New protest response guidelines have been released at UC Berkeley in the midst of ongoing demonstrations aimed at the state’s disinvestment in higher education. The recently witnessed events, including the pepper-spray incident at UC Davis and the use of police batons at UC Berkeley, have attributed to the efforts of many campuses (UC Riverside included) to develop new measures to address the rights of protesters. Universities face the difficult task of balancing the constitutional rights of students while promoting the security and integrity of the campus community.
UC Berkeley Executive Vice Chancellor and Provost George Breslauer and Vice Chancellor for Administration and Finance John Wilton co-chaired the protest response team that created the guidelines. Established in early January with a membership of 14 individuals, the response team was tasked with creating an “evolving approach” toward the way in which the university responds to campus protests. The implementation of these guidelines has most recently impacted the university’s response toward the encampment of UC Berkeley’s Sproul Hall and the occupation of the Doe Library.
The guidelines address the timeliness and manner through which the campus will respond to protests while considering the “degree of disruption to campus operations.” Other significant aspects of the guidelines included the ability to develop rapid responses based on the intensity of the protest and not by the basis of the issues being discussed. The guidelines encourage administrators to enact more transparent forms of communication through the presence and deliberation of public officials and faculty members alike. Each protest is examined on a case-to-case basis and the campus response will be influenced by the degree of uncertainty and danger that are apparent in the protest.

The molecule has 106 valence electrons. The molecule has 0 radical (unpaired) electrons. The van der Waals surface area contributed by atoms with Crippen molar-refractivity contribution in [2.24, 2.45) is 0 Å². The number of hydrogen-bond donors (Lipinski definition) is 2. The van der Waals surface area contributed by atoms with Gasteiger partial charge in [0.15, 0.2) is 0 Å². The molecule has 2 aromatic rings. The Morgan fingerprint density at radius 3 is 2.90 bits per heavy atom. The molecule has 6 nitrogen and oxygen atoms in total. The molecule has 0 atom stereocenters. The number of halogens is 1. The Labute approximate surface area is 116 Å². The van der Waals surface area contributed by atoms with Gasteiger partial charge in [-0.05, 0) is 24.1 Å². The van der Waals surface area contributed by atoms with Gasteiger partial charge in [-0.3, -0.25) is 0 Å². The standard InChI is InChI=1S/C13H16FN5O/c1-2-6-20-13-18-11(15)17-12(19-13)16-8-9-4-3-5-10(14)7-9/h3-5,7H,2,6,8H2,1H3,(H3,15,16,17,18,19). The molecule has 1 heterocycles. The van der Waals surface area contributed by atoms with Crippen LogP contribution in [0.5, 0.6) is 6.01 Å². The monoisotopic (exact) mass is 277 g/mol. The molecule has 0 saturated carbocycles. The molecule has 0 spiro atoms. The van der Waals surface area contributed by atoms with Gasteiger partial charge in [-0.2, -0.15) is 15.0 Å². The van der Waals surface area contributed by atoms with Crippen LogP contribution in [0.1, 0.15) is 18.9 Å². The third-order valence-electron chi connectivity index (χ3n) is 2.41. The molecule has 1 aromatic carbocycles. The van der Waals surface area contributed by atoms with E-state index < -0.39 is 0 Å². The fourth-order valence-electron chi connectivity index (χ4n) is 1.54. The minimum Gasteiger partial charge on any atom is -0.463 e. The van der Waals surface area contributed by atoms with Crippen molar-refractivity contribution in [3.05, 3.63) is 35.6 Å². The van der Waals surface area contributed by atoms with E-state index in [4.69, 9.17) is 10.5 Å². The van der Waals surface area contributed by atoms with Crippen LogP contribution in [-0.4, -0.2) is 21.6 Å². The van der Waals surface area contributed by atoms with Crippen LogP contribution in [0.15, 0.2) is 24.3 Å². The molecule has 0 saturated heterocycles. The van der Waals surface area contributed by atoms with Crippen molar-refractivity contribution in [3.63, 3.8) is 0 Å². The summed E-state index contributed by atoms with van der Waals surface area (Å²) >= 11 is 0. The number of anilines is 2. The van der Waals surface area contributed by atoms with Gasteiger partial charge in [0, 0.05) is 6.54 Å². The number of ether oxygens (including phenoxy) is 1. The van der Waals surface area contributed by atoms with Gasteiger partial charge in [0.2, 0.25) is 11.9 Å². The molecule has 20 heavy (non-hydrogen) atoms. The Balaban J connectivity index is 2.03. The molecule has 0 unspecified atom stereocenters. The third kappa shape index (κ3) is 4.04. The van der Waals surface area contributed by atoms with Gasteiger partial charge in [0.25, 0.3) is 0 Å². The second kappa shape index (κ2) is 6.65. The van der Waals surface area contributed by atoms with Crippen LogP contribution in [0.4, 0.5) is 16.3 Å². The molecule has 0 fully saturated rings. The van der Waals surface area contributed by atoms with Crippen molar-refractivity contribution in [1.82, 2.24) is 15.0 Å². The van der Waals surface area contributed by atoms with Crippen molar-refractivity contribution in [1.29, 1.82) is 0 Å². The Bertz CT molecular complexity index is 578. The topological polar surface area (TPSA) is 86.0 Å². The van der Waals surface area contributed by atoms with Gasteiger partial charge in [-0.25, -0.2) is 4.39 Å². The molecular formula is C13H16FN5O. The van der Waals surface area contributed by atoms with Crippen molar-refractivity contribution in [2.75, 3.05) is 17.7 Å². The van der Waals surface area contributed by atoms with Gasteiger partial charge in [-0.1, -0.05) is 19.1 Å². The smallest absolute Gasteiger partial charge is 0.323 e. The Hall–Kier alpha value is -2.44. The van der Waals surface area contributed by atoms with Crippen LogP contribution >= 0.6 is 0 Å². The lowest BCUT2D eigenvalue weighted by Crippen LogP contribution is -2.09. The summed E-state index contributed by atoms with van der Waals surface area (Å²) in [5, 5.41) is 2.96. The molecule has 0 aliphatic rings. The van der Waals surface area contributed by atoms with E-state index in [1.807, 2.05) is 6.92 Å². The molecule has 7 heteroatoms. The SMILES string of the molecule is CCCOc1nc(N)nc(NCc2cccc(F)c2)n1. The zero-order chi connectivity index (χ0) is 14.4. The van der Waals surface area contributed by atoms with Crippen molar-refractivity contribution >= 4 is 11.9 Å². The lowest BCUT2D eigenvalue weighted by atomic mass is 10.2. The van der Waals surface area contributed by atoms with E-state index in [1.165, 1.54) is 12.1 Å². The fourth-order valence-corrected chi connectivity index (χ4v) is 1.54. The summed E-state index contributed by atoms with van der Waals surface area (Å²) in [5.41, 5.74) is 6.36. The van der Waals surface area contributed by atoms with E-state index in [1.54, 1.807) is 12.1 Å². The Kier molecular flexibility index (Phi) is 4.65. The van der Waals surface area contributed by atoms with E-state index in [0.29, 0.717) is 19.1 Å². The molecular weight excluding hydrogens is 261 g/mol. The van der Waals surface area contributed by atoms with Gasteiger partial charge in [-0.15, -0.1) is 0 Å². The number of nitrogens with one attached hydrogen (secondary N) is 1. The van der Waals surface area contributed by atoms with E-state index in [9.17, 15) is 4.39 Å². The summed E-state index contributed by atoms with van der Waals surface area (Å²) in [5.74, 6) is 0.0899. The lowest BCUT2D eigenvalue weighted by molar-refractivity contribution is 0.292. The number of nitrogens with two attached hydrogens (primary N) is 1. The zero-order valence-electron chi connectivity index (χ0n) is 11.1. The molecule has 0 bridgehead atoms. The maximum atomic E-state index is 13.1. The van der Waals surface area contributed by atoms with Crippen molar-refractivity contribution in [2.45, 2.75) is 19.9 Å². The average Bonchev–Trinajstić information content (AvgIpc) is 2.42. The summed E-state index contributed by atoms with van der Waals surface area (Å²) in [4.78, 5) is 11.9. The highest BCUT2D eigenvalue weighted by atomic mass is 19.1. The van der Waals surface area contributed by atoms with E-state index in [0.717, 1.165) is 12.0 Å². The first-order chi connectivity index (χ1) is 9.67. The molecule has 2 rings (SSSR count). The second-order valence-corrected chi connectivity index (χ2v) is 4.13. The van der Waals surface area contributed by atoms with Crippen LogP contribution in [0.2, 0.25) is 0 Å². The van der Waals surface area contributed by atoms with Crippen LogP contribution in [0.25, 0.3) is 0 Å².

Not all are convinced that the newly remodeled guidelines–or guidelines in general–will serve the interests of students. “New guidelines are nothing more than the police state trying to take away our basic freedom of speech. Freedom of speech means freedom of speech,” stated UC Riverside student Christian Murgula in an interview with the Highlander. However, the university chancellors and administrators have expressed enormous dismay over the recent allegations of police brutality and insist that new guidelines would be better for the campus community. “As chancellor…I will do my very best to ensure that this does not happen again. I look forward to working with the Office of the President to identify best practices in this area,” stated UC Berkeley Chancellor Robert Birgeneau in an audio message last year, addressing the police force that was used against UC Berkeley students.
“I can understand that many students are very anxious about this situation. It is my hope that we will try to solve it together because we all are confronting the very same problem—we live in a state that does not value higher education,” said Mary Gauvain, UC Riverside professor of psychology, chair of the Academic Senate and member of Chancellor White’s task force. Gauvain expressed feelings of optimism regarding the task force and hoped that members of the campus community would continue to stay involved; during the UCR task force’s meeting in early January, members of the campus community were in attendance despite the fact that the meeting was intended to be held in private. “The first meeting benefited from having more students present, and I hope that future meetings can move forward from the issues we discussed at that meeting. It is very important that everyone on the campus understand and speak against the state’s continuing disinvestment in higher education,” stated Gauvain.
Last month, the UC Riverside Academic Senate passed a resolution stating, “The right of assembly and expression of views shall not be suppressed. Such assemblies and expressions, however, shall not interfere with the lawful conduct and public safety of others in the University.”
“I expect that we will discuss amendments to the resolution that will further protect free speech and the right to assembly at UCR,” said Patricia Morton, chair and associate professor of architectural history. “[We] need a mutual commitment to reaffirm the right to freedom of speech and assembly at UCR.”